My business card says ‘Andrew Miller. Copywriter.’
I’ve never been satisfied with that title. I respect it, but don’t feel like it defines me well. ‘Copywriter’ to me sounds like something that is hanging on from the days of Madmen. I know it’s a strong calling card in the world of advertising, but as the world of advertising is stretching on a daily basis into ‘the world of creativity,’ I struggle to understand how the term can keep up.
Traditionally a copywriter wrote the words that would appear in advertising. They would write scripts for television commercials, and headlines and body copy for print ads. I do all of those things, but I feel like that is only 10% of my job description.
I also design websites, create mobile apps, build interactive experiences, create ways to visualize data, figure out the best way to use Facebook, develop campaigns that live on Twitter, have meetings not just with directors and photographers, but also event planners, software engineers, coders and hackers.
I know I’m not alone. I know these duties are the new standard for advertising creatives. Maybe that’s why a much broader cross section of industries are now interested in having conversations. Being a copywriter in 2012 feels like a tremendous education in modern creativity. The experiments and the failures feel more valuable than ever as we are all hacking our way to figure out which way leads up.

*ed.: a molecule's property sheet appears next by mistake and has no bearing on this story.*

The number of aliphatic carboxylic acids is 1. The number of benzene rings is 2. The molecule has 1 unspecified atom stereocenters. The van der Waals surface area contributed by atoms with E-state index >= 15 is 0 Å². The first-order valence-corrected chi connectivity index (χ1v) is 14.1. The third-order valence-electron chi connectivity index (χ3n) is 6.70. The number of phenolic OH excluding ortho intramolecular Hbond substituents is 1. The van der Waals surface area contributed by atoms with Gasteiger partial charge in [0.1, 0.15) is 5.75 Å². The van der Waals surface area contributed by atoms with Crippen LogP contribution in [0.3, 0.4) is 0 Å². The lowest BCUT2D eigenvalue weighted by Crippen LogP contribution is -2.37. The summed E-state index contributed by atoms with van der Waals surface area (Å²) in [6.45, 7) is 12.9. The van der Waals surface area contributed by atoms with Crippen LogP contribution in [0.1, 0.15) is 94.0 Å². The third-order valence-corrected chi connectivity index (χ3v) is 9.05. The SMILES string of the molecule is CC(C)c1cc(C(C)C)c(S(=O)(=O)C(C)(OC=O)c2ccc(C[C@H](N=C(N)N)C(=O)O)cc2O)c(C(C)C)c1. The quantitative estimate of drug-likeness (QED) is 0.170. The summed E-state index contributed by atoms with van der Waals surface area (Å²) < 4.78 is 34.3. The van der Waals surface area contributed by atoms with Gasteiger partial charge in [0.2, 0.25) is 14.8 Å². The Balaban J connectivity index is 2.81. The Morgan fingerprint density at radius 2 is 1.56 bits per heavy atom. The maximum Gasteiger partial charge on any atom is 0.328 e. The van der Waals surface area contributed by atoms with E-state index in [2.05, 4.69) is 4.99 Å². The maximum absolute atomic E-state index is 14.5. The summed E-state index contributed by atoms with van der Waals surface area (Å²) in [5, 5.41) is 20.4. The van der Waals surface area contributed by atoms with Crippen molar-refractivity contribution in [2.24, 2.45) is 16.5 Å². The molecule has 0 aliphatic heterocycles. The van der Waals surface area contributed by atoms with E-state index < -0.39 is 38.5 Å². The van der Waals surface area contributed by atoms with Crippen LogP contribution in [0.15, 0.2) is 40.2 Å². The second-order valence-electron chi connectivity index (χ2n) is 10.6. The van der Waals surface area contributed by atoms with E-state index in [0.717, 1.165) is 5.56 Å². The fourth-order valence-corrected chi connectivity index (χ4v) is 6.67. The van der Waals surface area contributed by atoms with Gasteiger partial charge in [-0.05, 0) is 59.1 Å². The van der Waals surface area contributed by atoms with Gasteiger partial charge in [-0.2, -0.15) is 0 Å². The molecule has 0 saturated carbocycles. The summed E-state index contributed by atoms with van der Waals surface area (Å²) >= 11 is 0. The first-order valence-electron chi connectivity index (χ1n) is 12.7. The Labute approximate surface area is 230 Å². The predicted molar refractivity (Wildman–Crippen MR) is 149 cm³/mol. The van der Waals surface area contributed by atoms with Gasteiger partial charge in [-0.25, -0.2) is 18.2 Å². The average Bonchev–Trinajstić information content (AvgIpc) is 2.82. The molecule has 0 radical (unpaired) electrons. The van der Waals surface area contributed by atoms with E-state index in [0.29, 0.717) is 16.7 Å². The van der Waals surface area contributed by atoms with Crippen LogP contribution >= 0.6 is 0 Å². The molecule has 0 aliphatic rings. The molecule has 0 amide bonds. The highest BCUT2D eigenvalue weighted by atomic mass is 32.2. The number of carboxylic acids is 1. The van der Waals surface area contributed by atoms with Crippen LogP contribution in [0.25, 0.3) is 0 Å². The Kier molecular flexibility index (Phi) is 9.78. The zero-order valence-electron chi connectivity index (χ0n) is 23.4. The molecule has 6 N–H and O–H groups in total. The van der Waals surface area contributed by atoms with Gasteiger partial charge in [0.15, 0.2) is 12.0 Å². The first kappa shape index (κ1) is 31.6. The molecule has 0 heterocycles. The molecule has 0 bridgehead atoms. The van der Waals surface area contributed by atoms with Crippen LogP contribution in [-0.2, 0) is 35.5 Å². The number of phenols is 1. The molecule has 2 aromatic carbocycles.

So, what title do we put on our business cards? (err… LinkedIn profiles?)
Writing TV spots and snappy headlines is the foundation. It’s the kind of thing we’re called on to do in a jam these days. There’s a time and a place for it. But more and more so, in a world gone fully digital, there is an open-source, beta-mindset of trial and error that we are expected to engage with, create ideas around and give advice about without blinking an eye.